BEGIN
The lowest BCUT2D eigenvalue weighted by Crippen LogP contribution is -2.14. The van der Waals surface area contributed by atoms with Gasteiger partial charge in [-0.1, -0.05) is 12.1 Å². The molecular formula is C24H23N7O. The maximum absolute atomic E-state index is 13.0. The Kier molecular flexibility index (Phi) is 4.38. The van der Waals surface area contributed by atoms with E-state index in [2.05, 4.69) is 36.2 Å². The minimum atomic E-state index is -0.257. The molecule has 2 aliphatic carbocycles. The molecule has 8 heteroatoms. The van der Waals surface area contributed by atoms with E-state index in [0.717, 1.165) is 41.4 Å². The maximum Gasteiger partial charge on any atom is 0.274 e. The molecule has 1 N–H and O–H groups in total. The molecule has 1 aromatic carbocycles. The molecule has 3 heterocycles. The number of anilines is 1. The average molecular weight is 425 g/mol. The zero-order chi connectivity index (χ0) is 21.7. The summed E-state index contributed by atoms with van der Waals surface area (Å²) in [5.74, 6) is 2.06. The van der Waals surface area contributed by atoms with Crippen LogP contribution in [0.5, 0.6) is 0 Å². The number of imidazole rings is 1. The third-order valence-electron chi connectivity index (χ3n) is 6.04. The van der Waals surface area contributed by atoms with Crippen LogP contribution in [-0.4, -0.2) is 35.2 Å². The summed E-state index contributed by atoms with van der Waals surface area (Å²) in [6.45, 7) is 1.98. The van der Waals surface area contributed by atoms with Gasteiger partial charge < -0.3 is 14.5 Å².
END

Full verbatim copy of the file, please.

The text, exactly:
The lowest BCUT2D eigenvalue weighted by Crippen LogP contribution is -2.14. The van der Waals surface area contributed by atoms with Gasteiger partial charge in [-0.1, -0.05) is 12.1 Å². The molecular formula is C24H23N7O. The maximum absolute atomic E-state index is 13.0. The Kier molecular flexibility index (Phi) is 4.38. The van der Waals surface area contributed by atoms with E-state index in [2.05, 4.69) is 36.2 Å². The minimum atomic E-state index is -0.257. The molecule has 2 aliphatic carbocycles. The molecule has 8 heteroatoms. The van der Waals surface area contributed by atoms with E-state index in [0.717, 1.165) is 41.4 Å². The maximum Gasteiger partial charge on any atom is 0.274 e. The molecule has 1 N–H and O–H groups in total. The molecule has 1 aromatic carbocycles. The molecule has 3 heterocycles. The number of anilines is 1. The average molecular weight is 425 g/mol. The zero-order chi connectivity index (χ0) is 21.7. The summed E-state index contributed by atoms with van der Waals surface area (Å²) in [5.74, 6) is 2.06. The van der Waals surface area contributed by atoms with Crippen LogP contribution in [0.5, 0.6) is 0 Å². The number of imidazole rings is 1. The third-order valence-electron chi connectivity index (χ3n) is 6.04. The van der Waals surface area contributed by atoms with Crippen LogP contribution in [-0.4, -0.2) is 35.2 Å². The summed E-state index contributed by atoms with van der Waals surface area (Å²) in [6.45, 7) is 1.98. The van der Waals surface area contributed by atoms with Gasteiger partial charge < -0.3 is 14.5 Å².